Column 370The subject has involved me for some time with the Department of Health in Northern Ireland. Lest someone suggest that I have an interest, I should declare that I am the party spokesperson on the subject and the father of a medical person. I may therefore be accused of having an interest. I declare that interest so that there can be no sniping. The issue is serious and affects different groups of people.
In my dealings with the Department of Health, as with others, I have encountered the phenomenon of moving goalposts. When we try to maintain our good education system, which is based largely on the Scottish tradition, we are told that the pattern of England and Wales is to be followed. When we try to model our general practice provision on what happens in England and Wales, Scotland is provided as our pattern. It seems that whatever pattern reduces public expenditure is chosen as the guideline in Northern Ireland. We are lectured that, if we work together, we will be heeded. The medical profession covers all strands of religious and political opinion. The record shows that the hon. Member for Foyle (Mr. Hume) has also probed this problem. He was informed factually earlier this year that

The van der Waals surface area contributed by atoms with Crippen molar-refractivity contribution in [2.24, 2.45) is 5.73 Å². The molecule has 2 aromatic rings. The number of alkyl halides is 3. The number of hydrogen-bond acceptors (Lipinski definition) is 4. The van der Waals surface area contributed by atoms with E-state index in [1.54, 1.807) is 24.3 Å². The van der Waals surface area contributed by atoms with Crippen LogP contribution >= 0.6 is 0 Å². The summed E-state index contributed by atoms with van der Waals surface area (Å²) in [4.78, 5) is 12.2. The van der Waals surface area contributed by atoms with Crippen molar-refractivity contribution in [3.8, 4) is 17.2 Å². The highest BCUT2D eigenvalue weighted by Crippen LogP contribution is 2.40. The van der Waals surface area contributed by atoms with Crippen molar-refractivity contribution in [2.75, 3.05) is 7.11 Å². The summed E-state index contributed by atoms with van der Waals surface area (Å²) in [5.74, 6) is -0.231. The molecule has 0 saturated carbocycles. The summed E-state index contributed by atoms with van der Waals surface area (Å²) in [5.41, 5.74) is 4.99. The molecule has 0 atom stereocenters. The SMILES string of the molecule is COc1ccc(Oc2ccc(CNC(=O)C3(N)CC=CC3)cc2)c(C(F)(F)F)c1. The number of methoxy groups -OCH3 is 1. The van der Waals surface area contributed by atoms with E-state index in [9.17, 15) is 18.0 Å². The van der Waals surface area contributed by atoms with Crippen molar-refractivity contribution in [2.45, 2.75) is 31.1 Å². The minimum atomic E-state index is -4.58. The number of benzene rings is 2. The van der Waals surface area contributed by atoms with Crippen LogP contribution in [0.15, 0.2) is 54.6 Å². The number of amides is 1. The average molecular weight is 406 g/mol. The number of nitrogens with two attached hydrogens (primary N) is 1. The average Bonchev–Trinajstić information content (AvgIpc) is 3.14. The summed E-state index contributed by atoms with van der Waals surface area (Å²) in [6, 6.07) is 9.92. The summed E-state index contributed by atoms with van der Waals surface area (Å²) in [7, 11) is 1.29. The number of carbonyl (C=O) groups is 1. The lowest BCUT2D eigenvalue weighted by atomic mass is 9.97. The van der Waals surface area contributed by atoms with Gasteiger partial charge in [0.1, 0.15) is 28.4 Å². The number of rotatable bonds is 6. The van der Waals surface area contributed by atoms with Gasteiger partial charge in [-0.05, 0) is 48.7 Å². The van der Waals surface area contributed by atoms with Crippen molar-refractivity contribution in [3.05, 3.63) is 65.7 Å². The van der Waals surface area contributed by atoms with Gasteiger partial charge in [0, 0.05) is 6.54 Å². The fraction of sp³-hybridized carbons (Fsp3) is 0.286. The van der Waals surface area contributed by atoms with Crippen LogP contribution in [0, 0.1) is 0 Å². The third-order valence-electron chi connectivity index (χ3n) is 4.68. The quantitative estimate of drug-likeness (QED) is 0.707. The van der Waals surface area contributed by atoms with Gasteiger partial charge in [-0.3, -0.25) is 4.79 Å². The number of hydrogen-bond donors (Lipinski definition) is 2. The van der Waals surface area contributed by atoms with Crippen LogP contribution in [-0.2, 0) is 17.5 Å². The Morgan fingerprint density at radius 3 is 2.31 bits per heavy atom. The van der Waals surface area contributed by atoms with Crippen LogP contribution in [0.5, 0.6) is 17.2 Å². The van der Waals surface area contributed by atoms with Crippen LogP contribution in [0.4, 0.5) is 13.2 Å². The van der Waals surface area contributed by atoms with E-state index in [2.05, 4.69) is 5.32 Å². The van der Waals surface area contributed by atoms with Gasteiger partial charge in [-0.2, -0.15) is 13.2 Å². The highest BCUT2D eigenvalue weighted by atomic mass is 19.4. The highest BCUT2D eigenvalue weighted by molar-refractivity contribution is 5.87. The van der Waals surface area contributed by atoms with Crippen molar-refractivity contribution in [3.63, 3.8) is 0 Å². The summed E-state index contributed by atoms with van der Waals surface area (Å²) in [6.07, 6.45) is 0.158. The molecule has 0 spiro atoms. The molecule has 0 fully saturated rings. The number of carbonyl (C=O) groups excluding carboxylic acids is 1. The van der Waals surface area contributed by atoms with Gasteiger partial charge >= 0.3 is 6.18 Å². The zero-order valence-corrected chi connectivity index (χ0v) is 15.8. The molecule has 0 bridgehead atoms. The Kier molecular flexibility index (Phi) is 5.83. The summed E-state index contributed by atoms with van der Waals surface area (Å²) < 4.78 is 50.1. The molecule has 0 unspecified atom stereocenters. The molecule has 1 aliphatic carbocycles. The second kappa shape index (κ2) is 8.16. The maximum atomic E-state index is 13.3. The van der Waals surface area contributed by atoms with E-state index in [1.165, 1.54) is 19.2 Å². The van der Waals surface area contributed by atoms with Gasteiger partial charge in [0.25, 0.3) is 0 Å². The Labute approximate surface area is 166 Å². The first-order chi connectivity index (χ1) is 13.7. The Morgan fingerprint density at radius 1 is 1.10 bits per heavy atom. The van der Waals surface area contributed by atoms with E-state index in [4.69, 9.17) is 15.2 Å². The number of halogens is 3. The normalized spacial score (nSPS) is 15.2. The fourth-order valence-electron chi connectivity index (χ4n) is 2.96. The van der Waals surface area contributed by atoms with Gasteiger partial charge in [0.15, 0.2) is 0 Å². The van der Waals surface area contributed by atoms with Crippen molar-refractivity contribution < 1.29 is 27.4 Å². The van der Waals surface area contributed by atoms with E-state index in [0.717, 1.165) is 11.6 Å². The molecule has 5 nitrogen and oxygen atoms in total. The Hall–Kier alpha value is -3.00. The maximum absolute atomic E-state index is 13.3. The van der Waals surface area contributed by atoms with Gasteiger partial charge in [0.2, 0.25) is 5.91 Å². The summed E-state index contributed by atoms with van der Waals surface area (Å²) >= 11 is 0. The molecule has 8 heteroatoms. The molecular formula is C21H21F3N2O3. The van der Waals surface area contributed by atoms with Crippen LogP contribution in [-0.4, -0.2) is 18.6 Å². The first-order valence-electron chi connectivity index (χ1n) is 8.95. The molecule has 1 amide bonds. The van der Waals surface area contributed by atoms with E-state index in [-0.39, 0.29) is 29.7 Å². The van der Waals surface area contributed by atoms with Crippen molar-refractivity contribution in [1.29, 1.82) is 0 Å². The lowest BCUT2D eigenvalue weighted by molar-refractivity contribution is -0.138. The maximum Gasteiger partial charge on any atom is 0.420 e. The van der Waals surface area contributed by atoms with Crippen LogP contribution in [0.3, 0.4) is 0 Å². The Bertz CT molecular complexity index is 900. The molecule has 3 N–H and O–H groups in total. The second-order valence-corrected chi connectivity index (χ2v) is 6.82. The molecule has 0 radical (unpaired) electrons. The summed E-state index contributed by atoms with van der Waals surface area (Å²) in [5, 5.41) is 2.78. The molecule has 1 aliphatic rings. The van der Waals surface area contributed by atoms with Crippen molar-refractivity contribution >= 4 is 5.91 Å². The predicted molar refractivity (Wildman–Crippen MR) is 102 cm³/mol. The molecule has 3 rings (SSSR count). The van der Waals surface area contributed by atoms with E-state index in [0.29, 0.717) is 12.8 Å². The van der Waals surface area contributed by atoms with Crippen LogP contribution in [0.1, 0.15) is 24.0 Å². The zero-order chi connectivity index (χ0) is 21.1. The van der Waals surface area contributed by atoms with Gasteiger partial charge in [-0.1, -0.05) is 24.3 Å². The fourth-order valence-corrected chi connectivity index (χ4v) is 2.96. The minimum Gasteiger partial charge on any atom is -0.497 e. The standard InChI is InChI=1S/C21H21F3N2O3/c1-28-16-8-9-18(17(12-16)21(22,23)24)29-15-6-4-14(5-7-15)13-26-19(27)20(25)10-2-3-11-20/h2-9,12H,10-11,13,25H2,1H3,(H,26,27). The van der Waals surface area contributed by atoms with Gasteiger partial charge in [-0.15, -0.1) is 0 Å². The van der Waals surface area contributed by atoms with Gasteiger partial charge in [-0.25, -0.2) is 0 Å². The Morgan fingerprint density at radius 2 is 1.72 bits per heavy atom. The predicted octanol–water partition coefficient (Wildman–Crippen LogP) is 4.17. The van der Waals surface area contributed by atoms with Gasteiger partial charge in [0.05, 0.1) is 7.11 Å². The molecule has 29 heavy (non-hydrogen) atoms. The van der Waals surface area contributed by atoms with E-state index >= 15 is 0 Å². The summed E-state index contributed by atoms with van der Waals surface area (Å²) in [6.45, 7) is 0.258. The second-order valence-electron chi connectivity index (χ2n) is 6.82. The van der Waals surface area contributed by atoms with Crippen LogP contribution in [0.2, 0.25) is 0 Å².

"trainers' remuneration and general practitioner trainees' allowance is made under the family practitioner services section of the Department's Health and Personal Social Services vote 1." He also tried to discover
"what would be the revenue and manpower consequences"
of allowing the Great Britain pattern to be followed in Northern Ireland. It is significant that that question was not answered. The Minister's reply confirmed that there is no parity of treatment, and that it is not proposed to introduce arrangements to allow approved trainers to act on the same basis as they do in Great Britain. The Department was prepared to follow the Fair Employment (Northern Ireland) Act 1976 and yet blatantly discriminate against Northern Ireland in regard to training would-be general practitioners. He said :
"The present arrangements are designed to limit the annual number of trainees to our manpower requirements".